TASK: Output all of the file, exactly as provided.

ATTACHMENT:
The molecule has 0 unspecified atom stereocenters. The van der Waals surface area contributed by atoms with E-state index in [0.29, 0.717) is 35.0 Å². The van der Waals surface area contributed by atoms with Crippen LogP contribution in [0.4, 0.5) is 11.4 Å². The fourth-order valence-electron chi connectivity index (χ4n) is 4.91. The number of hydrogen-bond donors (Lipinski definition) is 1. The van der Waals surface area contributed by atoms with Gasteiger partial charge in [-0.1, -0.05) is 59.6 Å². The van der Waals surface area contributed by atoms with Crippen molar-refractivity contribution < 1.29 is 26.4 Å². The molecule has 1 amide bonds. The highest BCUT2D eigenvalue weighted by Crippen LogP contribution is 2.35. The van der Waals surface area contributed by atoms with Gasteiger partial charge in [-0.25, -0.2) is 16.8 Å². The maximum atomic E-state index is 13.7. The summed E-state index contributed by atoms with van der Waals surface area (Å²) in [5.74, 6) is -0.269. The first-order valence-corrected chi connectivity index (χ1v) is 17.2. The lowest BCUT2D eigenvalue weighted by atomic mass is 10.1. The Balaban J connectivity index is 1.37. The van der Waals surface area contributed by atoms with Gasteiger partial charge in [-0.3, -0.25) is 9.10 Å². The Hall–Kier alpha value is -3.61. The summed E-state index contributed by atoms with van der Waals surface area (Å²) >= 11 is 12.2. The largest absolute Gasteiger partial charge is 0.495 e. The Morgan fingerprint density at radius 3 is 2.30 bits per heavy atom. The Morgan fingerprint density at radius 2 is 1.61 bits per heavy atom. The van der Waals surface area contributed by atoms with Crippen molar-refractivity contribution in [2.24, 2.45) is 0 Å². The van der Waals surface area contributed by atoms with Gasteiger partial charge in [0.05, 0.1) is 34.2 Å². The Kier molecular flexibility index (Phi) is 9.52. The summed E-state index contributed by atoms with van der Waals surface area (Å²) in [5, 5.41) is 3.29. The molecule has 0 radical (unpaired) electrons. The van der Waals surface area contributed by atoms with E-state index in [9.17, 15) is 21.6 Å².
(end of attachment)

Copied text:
The molecule has 0 unspecified atom stereocenters. The van der Waals surface area contributed by atoms with E-state index in [0.29, 0.717) is 35.0 Å². The van der Waals surface area contributed by atoms with Crippen LogP contribution in [0.4, 0.5) is 11.4 Å². The fourth-order valence-electron chi connectivity index (χ4n) is 4.91. The number of hydrogen-bond donors (Lipinski definition) is 1. The van der Waals surface area contributed by atoms with Gasteiger partial charge in [-0.1, -0.05) is 59.6 Å². The van der Waals surface area contributed by atoms with Crippen molar-refractivity contribution < 1.29 is 26.4 Å². The molecule has 1 amide bonds. The highest BCUT2D eigenvalue weighted by Crippen LogP contribution is 2.35. The van der Waals surface area contributed by atoms with Gasteiger partial charge in [-0.25, -0.2) is 16.8 Å². The maximum atomic E-state index is 13.7. The summed E-state index contributed by atoms with van der Waals surface area (Å²) in [5.74, 6) is -0.269. The first-order valence-corrected chi connectivity index (χ1v) is 17.2. The lowest BCUT2D eigenvalue weighted by atomic mass is 10.1. The Balaban J connectivity index is 1.37. The van der Waals surface area contributed by atoms with Gasteiger partial charge in [-0.3, -0.25) is 9.10 Å². The Hall–Kier alpha value is -3.61. The summed E-state index contributed by atoms with van der Waals surface area (Å²) >= 11 is 12.2. The largest absolute Gasteiger partial charge is 0.495 e. The Morgan fingerprint density at radius 3 is 2.30 bits per heavy atom. The Morgan fingerprint density at radius 2 is 1.61 bits per heavy atom. The van der Waals surface area contributed by atoms with Crippen molar-refractivity contribution in [2.24, 2.45) is 0 Å². The van der Waals surface area contributed by atoms with Gasteiger partial charge in [0.05, 0.1) is 34.2 Å². The Kier molecular flexibility index (Phi) is 9.52. The summed E-state index contributed by atoms with van der Waals surface area (Å²) in [5, 5.41) is 3.29. The molecule has 0 radical (unpaired) electrons. The van der Waals surface area contributed by atoms with E-state index in [9.17, 15) is 21.6 Å².